Q- How does ECGA set the credit limits?
A- ECGA has access to various sources of information on the financial standing of millions overseas buyers. The sources of information vary. In some cases it is accessed on-line within seconds through its international contacts. In others it may take a number of days. Thus the credit information report received on the buyer as well as any trading experience the exporter can provide enables ECGA to set the credit limit accordingly.

Q- How does ECGA perceive a potential loss situation?
A- The Agency recognizesoccurrence of such situation when payments are overdue or when credit insuredexporter has any reasons to expect payment problems. Thus the insured is required under the ExportCredit Policy to notify ECGA especially when such payments are overdue. In its part, ECGA will then categorize theexposure as a potential loss, even if claims have not yet beenpaid.

Q- What is the credit risk and why it is necessary to insure it with ECGA?
A- Itis the risk that the insured will be unable to recover all or part of thereceivable due to the occurrence of a cause of loss.ECGAcredit limits stipulate for each overseas buyer the maximum amount that theexporter may have outstanding at any one time for goods dispatched. Itis necessary to mitigate such risk through export credit insurance. The Export Credit Policy of ECGA will minimizes the risk of non-paymentdue to both commercial and non commercial or political risks.

Q- What risks are off cover by ECGA?
A- ECGA will not cover disputes between the buyer and the exporter regarding the supply e.g. quantity, quality, packing, etc, unless the policyholder gets a court ruling in his favor in buyer’s country. Also it does not cover causes inherent in the nature of goods, default of any agent of the exporter or of the collecting bank, and fluctuation in the exchange rate.

Q- What action as policyholder should take when recoveries are received from the buyer?
A- All proceeds of recovery action must be remitted in full promptly to ECGA for allocation. It will then allocate them in the proportion in which the original loss was shared and pay you your share.

Q- Are credit limits issued to buyers by ECGA supersede earlier limits?
A- Credit limits issued by ECGA usually supersede all earlier limits but do not necessarily invalidate them. At Date of Ascertainment of Losses only one is judged applicable.

Q- What type of sales contracts are eligible for ECGA cover ?
A- Under the Export Credit Insurance Policy cover is available for shipment under contracts for export of goods on payment terms of Cash Against Document, Documentary Sight Draft, Documents against Payment (D/P), Documents Against Acceptance (D/A), Open Accounts and Letters of Credit at Sight or Usance. However, if the terms of payments are different to those in the original contract for instance from L/C to D/P terms and from D/P terms to D/A terms the policyholder is advised to obtain the buyer's prior consent in writing before shipment. Otherwise ECGA may not be liable even if the policyholder already has a credit limit on that buyer .

Q- What is theBank Assignment Letter?
A- It is the transfer of rights and / obligations under a contract from the credit insured exporter by ECGA to his bank. Thus the exporter assigns the benefits of Export Credit Policy it has obtained from ECGA in favor of his bank as security for financing. Hence in case of payment of claim, the Agency will pay directly to the exporter’s bank in view of his authorization as per the signed assignment letter also known as Letter of Authority (L/A).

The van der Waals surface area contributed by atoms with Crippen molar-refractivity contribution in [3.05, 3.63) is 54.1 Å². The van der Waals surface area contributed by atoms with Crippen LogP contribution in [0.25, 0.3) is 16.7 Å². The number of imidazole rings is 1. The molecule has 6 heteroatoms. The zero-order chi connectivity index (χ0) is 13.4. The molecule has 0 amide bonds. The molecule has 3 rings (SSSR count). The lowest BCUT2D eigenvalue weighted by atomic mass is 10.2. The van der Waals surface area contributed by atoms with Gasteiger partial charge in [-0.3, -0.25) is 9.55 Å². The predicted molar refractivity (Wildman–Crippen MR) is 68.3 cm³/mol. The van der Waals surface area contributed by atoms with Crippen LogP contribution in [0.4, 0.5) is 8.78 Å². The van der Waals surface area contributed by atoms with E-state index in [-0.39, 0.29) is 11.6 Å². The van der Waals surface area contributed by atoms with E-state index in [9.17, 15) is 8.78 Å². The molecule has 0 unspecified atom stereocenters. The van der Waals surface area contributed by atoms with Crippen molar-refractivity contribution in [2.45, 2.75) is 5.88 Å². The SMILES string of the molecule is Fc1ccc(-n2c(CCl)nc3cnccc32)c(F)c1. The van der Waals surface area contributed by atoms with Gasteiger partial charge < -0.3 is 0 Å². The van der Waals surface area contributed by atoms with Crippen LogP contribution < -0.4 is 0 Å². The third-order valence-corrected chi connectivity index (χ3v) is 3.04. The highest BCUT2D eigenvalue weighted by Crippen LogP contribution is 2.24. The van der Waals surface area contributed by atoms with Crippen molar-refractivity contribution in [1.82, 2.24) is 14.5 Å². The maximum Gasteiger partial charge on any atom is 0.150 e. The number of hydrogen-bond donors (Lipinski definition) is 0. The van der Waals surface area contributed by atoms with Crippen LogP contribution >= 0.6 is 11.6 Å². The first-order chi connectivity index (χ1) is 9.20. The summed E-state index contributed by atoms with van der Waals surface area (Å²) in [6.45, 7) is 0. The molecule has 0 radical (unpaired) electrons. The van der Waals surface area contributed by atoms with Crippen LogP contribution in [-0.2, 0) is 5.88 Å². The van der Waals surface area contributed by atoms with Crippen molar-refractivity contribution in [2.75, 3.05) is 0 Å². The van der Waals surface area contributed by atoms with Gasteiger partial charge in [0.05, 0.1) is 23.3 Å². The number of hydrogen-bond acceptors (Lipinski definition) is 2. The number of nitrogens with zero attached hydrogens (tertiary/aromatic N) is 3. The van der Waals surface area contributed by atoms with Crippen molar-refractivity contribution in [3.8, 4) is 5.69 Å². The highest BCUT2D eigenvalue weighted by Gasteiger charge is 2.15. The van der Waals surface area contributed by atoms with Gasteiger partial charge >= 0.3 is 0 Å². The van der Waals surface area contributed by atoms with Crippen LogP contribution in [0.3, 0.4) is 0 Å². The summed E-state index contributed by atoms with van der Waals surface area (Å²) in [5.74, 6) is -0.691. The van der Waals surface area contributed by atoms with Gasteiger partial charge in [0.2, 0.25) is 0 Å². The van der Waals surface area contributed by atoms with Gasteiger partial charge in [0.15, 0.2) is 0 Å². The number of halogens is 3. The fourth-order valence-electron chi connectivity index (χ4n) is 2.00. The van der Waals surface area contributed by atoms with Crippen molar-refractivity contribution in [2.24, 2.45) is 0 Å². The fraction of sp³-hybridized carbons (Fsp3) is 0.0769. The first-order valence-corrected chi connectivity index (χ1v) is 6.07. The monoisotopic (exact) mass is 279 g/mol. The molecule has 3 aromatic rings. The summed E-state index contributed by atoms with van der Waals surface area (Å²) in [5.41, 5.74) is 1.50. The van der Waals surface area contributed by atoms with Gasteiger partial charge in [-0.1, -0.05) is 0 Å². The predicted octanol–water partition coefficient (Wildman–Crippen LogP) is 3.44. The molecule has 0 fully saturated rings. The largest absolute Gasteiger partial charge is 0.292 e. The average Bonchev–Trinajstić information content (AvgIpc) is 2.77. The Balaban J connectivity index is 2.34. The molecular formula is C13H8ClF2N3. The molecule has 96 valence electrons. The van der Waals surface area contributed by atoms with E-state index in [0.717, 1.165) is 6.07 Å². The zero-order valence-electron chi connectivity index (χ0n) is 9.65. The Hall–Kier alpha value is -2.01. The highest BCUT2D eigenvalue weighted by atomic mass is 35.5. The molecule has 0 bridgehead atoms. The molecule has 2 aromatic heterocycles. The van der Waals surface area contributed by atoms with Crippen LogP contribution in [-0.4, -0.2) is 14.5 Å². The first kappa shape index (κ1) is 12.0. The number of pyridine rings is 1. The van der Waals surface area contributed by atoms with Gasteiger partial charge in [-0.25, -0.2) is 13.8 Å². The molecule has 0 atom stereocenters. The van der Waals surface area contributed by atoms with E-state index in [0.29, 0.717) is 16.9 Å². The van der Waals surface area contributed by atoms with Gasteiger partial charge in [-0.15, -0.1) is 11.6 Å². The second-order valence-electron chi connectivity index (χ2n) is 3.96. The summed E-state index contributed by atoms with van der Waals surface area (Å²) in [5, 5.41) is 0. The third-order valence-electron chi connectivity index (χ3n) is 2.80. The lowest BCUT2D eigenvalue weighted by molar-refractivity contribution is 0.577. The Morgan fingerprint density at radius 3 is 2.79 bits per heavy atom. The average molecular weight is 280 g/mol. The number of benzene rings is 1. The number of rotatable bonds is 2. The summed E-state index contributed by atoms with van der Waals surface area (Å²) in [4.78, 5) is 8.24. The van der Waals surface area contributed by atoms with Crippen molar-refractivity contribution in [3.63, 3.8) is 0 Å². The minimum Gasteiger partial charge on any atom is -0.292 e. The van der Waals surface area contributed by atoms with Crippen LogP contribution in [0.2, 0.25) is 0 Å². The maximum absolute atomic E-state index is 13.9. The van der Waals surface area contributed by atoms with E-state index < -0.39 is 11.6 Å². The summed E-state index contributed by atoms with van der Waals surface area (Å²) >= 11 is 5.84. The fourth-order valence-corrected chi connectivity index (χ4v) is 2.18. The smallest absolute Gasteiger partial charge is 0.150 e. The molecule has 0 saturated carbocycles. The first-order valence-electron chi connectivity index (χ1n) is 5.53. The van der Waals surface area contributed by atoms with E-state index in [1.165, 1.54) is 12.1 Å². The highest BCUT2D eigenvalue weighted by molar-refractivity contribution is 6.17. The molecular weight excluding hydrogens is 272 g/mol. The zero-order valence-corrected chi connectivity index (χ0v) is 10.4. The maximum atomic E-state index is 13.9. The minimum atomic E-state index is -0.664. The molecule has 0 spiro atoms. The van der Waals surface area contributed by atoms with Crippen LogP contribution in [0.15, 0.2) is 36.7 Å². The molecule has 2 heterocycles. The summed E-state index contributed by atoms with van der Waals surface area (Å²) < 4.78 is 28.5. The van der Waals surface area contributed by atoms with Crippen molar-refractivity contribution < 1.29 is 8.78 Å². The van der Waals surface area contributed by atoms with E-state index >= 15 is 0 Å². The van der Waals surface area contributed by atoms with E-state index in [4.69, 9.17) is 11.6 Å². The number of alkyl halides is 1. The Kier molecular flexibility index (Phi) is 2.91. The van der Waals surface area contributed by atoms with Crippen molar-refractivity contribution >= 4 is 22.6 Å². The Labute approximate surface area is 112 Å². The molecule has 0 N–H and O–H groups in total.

Q- What actions does ECGA suggest to the exporter to minimize losses in the case of repudiation of the goods by the buyer?
A- In the case of repudiation, the exporter should first arrange proper storage and provide commercial insurance for the goods involved. Then he should send a written demand to the buyer to take delivery of and pay for the goods within a certain time limit. If such action fails, he should look for an alternative buyer and hold the original buyer responsible for any losses incurred. The exporter should always promptly inform ECGA of his actions.

Q- When should a claim be submitted?
A- A claim should be submitted as soon as it becomes clear that your efforts to minimize loss have been exhausted. Take a potential buyer default, for example. Assuming that your buyer had not paid on 'due date' and that you had spent, say, six months in chasing action (in consultation with ECGA following notification of a probable loss), you would be justified in assuming that your probable loss had turned into a fairly certain one and that a formal claim was now called for. Were the submission of your claim to be delayed much longer there would be a danger that ECGA would not be given sufficient time to examine and process the claim and to settle it at the earliest date permissible under the terms of the Guarantee.

Q-What is the commercial risk and what are the causes of losses being covered under such risk by ECGA?
A- It is the risk of deterioration in the financial situation of a private buyer, resulting in default or insolvency or non-acceptance of goods by the buyer. These causes of commercial risk are covered by the credit insurance of the Export Credit Guarantee Agency.

Tips to Exporters

  Default in payment and repudiation of goods are the first two of the three main causes of losses covered under the export credit insurance scheme of ECGA. The third being bankruptcy that is when the buyer become insolvent.

  Continuousvigorous recovery action by the exporter to the buyer prior and after payment ofclaim by ECGA is the best option than write off any amount of overduedebt.

  As an exporter insured by ECGA, you should not ignore warning signs of a bad debt to the buyer.

By insuring your export business with ECGA, the policy provides necessary protection from protracted default, non-acceptance of the goods as well as insolvency of the buyer as well as non-commercial risks.

Export Credit Insurance is clearly one of today’s greatest hidden keys to global growth and success.

The ability of exporters to offer aggressive open credit terms can enhance the exporters ability to meet a customer’s needs. As competition in the global marketplace heats up, more and more companies are demanding open credit. By utilizing credit insurance to hedge the risk of loss, exporters can extend open credit to buyers, which may make the difference between securing the contract and losing the sale.

The keys to business success rest largely in the hands of the credit decision-maker. And, the door to success won’t open without them. What are four keys of such success?

Key 1 - Gathering as much information as possible on the prospective Buyer before a sale is made .

Key 2 - Careful analysis of the available information in order to make an informed and prudent credit decision.

Key 3 - Setting a judicious and appropriate credit limit.

Key 4 - Continue to monitor the customer’s creditworthiness.